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旅行、地圖及自然歷史

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Lebanon--Loudon, John
ARCHIVE OF C.180 LETTERS AND DOCUMENTS, CHIEFLY WHEN SECRETARY TO ADMIRAL ROBERT STOPFORD ON HMS PRINCESS CHARLOTTE, FLAGSHIP OF THE MEDITERRANEAN SQUADRON,
comprising c.107 letters by Loudon to his wife Margaret, giving an eyewitness account of the Battle of Beirut and the Bombardment of Acre during the Egyptian-Ottoman War, as well as describing life aboard ship and on shore at Malta, his travels around the Eastern Mediterranean, and family life, together with about 20 other family letters (mostly correspondence with his children), about 20 other letters to Loudon, including five autograph letters signed by Admiral Stopford, and a bundle of documents, mostly copy despatches and letters relating to hostilities in the Eastern Mediterranean and including an illustrated report on the defences of Alexandria (14 pages, 1840), c.1828-1848 but chiefly 1837-41, many of the letters with fumigation slits, some letters worn or splitting at folds
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A SIGNIFICANT AND UNKNOWN FIRST-HAND RECORD OF A MAJOR SERIES OF EVENTS IN THE HISTORY OF THE MIDDLE EAST. John Loudon, an experienced naval secretary, was appointed by Admiral Sir Robert Stopford as his secretary when he was made commander-in-chief of the Mediterranean station in 1837. Loudon sailed with Stopford for nearly four years. They cruised the Mediterranean from their headquarters in Malta, and Loudon's letters to his wife describe visits to such locations as Gibraltar, Minorca, Genoa, Tunis, Athens, Palermo, and Smyrna (where he complains of the kept awake by the jingling bells of camel caravans, “this being a busy time with them carrying the grapes from the Country & lines of them following one another along the narrow streets").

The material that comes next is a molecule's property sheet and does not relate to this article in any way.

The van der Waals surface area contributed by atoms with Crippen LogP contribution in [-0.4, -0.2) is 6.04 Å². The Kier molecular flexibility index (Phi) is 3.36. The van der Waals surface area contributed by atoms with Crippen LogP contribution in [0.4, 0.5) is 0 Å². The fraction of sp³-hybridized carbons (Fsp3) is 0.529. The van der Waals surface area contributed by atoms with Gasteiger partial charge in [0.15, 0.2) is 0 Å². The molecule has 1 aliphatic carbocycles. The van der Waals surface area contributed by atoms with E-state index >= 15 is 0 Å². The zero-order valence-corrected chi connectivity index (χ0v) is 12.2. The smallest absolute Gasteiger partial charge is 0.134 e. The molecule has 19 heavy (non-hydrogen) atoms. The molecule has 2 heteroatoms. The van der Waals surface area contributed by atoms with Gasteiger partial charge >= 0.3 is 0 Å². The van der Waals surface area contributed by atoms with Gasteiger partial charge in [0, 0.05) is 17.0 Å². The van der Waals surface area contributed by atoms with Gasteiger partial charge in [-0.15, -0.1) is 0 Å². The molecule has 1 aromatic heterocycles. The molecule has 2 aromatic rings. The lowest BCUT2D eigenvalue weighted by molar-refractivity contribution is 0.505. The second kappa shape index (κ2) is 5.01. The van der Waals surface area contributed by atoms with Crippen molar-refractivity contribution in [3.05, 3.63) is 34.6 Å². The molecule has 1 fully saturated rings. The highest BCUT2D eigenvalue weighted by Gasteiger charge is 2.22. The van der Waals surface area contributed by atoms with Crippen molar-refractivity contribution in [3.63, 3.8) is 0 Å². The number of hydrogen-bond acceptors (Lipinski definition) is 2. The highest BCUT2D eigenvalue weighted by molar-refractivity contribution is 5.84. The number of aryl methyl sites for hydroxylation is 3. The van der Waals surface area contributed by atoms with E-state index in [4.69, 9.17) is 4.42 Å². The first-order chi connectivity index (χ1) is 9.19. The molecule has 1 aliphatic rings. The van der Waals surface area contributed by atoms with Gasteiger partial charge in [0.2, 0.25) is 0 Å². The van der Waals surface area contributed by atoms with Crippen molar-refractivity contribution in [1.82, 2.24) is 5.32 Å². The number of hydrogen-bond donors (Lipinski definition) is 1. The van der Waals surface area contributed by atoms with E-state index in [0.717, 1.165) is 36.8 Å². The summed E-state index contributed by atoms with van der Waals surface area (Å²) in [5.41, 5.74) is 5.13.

In the summer of 1840 Loudon found himself a witness to war when Britain and other European powers intervened to prop up the Ottoman Empire. The Ottomans had suffered a series of humiliating defeats at the hand of the Egyptian Pasha Muhammad Ali, who had occupied Syria, including the Lebanese coast. In a letter of 17 September 1840 Loudon describes arriving off Beirut ("...We found the Turkish Troops about 4500 & [Charles] Napier all ready to make a landing we saw the grounds about the Town all bristling & glittering with Muskets & Bayonets...”) and writes with evident disquiet about the brutal shelling of the city that followed (“...we have been pelting away unmercifully upon people who do not return us a shot. The people of the country are all enslaved & would gladly rise but the time I fear is gone...”). The Princess Charlotte remained in the region until December, and Loudon's letters describe such key events in the campaign as the devastating bombardment of Acre and the controversial behaviour of Napier.

旅行、地圖及自然歷史

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